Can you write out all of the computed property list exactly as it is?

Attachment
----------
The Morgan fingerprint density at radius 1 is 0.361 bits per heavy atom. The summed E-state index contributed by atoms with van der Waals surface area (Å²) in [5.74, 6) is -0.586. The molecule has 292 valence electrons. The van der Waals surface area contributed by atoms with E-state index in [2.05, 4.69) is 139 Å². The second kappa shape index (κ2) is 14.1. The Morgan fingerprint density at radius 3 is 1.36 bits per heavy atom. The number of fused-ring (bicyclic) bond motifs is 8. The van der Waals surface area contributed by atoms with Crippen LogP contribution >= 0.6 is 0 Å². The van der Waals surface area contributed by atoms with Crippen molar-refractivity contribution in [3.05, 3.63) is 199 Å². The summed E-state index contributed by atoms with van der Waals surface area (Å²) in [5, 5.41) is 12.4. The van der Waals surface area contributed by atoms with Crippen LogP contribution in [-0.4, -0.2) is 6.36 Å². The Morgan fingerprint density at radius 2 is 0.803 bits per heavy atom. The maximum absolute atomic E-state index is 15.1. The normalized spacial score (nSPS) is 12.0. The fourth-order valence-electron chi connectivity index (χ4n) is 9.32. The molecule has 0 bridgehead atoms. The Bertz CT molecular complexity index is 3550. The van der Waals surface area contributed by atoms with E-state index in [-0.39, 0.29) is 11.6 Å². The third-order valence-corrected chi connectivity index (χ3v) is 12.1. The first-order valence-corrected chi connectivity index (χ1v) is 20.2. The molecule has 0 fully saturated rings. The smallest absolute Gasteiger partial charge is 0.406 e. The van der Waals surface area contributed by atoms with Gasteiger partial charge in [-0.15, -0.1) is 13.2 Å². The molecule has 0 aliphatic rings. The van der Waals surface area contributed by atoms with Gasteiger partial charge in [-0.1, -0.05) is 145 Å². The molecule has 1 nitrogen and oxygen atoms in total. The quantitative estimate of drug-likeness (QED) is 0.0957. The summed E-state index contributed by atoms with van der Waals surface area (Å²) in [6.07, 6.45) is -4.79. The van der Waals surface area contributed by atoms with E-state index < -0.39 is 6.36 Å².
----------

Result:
The Morgan fingerprint density at radius 1 is 0.361 bits per heavy atom. The summed E-state index contributed by atoms with van der Waals surface area (Å²) in [5.74, 6) is -0.586. The molecule has 292 valence electrons. The van der Waals surface area contributed by atoms with E-state index in [2.05, 4.69) is 139 Å². The second kappa shape index (κ2) is 14.1. The Morgan fingerprint density at radius 3 is 1.36 bits per heavy atom. The number of fused-ring (bicyclic) bond motifs is 8. The van der Waals surface area contributed by atoms with Crippen LogP contribution >= 0.6 is 0 Å². The van der Waals surface area contributed by atoms with Crippen molar-refractivity contribution in [3.05, 3.63) is 199 Å². The summed E-state index contributed by atoms with van der Waals surface area (Å²) in [5, 5.41) is 12.4. The van der Waals surface area contributed by atoms with Crippen LogP contribution in [-0.4, -0.2) is 6.36 Å². The Morgan fingerprint density at radius 2 is 0.803 bits per heavy atom. The maximum absolute atomic E-state index is 15.1. The normalized spacial score (nSPS) is 12.0. The fourth-order valence-electron chi connectivity index (χ4n) is 9.32. The molecule has 0 bridgehead atoms. The Bertz CT molecular complexity index is 3550. The van der Waals surface area contributed by atoms with E-state index in [-0.39, 0.29) is 11.6 Å². The third-order valence-corrected chi connectivity index (χ3v) is 12.1. The first-order valence-corrected chi connectivity index (χ1v) is 20.2. The molecule has 0 fully saturated rings. The smallest absolute Gasteiger partial charge is 0.406 e. The van der Waals surface area contributed by atoms with Gasteiger partial charge in [-0.15, -0.1) is 13.2 Å². The molecule has 0 aliphatic rings. The van der Waals surface area contributed by atoms with Gasteiger partial charge in [-0.1, -0.05) is 145 Å². The molecule has 1 nitrogen and oxygen atoms in total. The quantitative estimate of drug-likeness (QED) is 0.0957. The summed E-state index contributed by atoms with van der Waals surface area (Å²) in [6.07, 6.45) is -4.79. The van der Waals surface area contributed by atoms with E-state index < -0.39 is 6.36 Å².